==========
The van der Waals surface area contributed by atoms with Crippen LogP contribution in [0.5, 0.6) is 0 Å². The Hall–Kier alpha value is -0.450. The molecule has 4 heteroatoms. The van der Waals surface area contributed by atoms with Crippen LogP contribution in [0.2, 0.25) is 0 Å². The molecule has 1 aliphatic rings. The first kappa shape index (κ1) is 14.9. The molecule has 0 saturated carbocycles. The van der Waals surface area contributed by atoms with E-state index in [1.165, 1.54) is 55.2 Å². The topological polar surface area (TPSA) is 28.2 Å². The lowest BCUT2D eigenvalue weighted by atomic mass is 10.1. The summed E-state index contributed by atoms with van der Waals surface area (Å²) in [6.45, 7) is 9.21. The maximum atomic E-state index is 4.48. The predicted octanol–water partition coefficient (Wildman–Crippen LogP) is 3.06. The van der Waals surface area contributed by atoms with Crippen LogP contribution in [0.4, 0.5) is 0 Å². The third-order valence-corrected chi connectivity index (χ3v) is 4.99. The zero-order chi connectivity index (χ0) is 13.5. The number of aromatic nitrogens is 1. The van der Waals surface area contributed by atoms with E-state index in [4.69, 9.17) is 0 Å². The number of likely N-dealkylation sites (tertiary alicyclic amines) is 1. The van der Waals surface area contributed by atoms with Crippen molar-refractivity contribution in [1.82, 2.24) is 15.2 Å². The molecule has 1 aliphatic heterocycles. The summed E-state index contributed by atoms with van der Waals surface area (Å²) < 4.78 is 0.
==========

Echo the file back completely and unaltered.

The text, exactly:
The van der Waals surface area contributed by atoms with Crippen LogP contribution in [0.5, 0.6) is 0 Å². The Hall–Kier alpha value is -0.450. The molecule has 4 heteroatoms. The van der Waals surface area contributed by atoms with Crippen LogP contribution in [0.2, 0.25) is 0 Å². The molecule has 1 aliphatic rings. The first kappa shape index (κ1) is 14.9. The molecule has 0 saturated carbocycles. The van der Waals surface area contributed by atoms with E-state index in [1.165, 1.54) is 55.2 Å². The topological polar surface area (TPSA) is 28.2 Å². The lowest BCUT2D eigenvalue weighted by atomic mass is 10.1. The summed E-state index contributed by atoms with van der Waals surface area (Å²) in [6.45, 7) is 9.21. The maximum atomic E-state index is 4.48. The predicted octanol–water partition coefficient (Wildman–Crippen LogP) is 3.06. The van der Waals surface area contributed by atoms with Crippen LogP contribution in [0.4, 0.5) is 0 Å². The third-order valence-corrected chi connectivity index (χ3v) is 4.99. The zero-order chi connectivity index (χ0) is 13.5. The number of aromatic nitrogens is 1. The van der Waals surface area contributed by atoms with E-state index in [4.69, 9.17) is 0 Å². The number of likely N-dealkylation sites (tertiary alicyclic amines) is 1. The van der Waals surface area contributed by atoms with Crippen molar-refractivity contribution in [1.82, 2.24) is 15.2 Å². The molecule has 1 aliphatic heterocycles. The summed E-state index contributed by atoms with van der Waals surface area (Å²) < 4.78 is 0.